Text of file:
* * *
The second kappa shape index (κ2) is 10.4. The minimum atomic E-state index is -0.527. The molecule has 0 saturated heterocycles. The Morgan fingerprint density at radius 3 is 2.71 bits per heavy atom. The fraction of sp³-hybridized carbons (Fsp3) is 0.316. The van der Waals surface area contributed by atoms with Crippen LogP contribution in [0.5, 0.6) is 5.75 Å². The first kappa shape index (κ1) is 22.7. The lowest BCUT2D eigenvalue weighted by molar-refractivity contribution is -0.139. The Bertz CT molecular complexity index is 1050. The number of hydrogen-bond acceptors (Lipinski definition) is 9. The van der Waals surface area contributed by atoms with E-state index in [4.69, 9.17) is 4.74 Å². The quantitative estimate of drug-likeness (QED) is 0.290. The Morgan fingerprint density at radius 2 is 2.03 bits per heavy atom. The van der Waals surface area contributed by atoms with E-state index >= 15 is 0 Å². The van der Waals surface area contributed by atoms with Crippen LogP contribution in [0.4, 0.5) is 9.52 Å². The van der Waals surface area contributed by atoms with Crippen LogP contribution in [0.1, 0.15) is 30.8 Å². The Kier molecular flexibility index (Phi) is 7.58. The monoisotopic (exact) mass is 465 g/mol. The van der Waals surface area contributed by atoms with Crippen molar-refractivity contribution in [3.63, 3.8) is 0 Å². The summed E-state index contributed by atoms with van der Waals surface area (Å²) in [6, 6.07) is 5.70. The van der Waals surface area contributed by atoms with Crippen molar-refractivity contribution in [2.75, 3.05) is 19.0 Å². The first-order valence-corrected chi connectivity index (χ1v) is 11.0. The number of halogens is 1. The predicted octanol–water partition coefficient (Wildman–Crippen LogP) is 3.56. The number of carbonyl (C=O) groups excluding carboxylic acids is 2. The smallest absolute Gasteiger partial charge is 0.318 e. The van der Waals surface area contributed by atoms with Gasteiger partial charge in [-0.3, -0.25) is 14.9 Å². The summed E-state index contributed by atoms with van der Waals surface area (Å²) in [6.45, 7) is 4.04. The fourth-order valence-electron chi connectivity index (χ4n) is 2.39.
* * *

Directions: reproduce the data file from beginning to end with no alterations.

The second kappa shape index (κ2) is 10.4. The minimum atomic E-state index is -0.527. The molecule has 0 saturated heterocycles. The Morgan fingerprint density at radius 3 is 2.71 bits per heavy atom. The fraction of sp³-hybridized carbons (Fsp3) is 0.316. The van der Waals surface area contributed by atoms with Crippen LogP contribution in [0.5, 0.6) is 5.75 Å². The first kappa shape index (κ1) is 22.7. The lowest BCUT2D eigenvalue weighted by molar-refractivity contribution is -0.139. The Bertz CT molecular complexity index is 1050. The number of hydrogen-bond acceptors (Lipinski definition) is 9. The van der Waals surface area contributed by atoms with E-state index in [4.69, 9.17) is 4.74 Å². The quantitative estimate of drug-likeness (QED) is 0.290. The Morgan fingerprint density at radius 2 is 2.03 bits per heavy atom. The van der Waals surface area contributed by atoms with E-state index >= 15 is 0 Å². The van der Waals surface area contributed by atoms with Crippen LogP contribution in [0.4, 0.5) is 9.52 Å². The van der Waals surface area contributed by atoms with Crippen LogP contribution in [0.1, 0.15) is 30.8 Å². The Kier molecular flexibility index (Phi) is 7.58. The monoisotopic (exact) mass is 465 g/mol. The van der Waals surface area contributed by atoms with Crippen molar-refractivity contribution in [3.63, 3.8) is 0 Å². The summed E-state index contributed by atoms with van der Waals surface area (Å²) in [6, 6.07) is 5.70. The van der Waals surface area contributed by atoms with Crippen molar-refractivity contribution in [2.75, 3.05) is 19.0 Å². The first-order valence-corrected chi connectivity index (χ1v) is 11.0. The number of halogens is 1. The predicted octanol–water partition coefficient (Wildman–Crippen LogP) is 3.56. The number of carbonyl (C=O) groups excluding carboxylic acids is 2. The smallest absolute Gasteiger partial charge is 0.318 e. The van der Waals surface area contributed by atoms with Gasteiger partial charge in [-0.3, -0.25) is 14.9 Å². The summed E-state index contributed by atoms with van der Waals surface area (Å²) in [6.45, 7) is 4.04. The fourth-order valence-electron chi connectivity index (χ4n) is 2.39.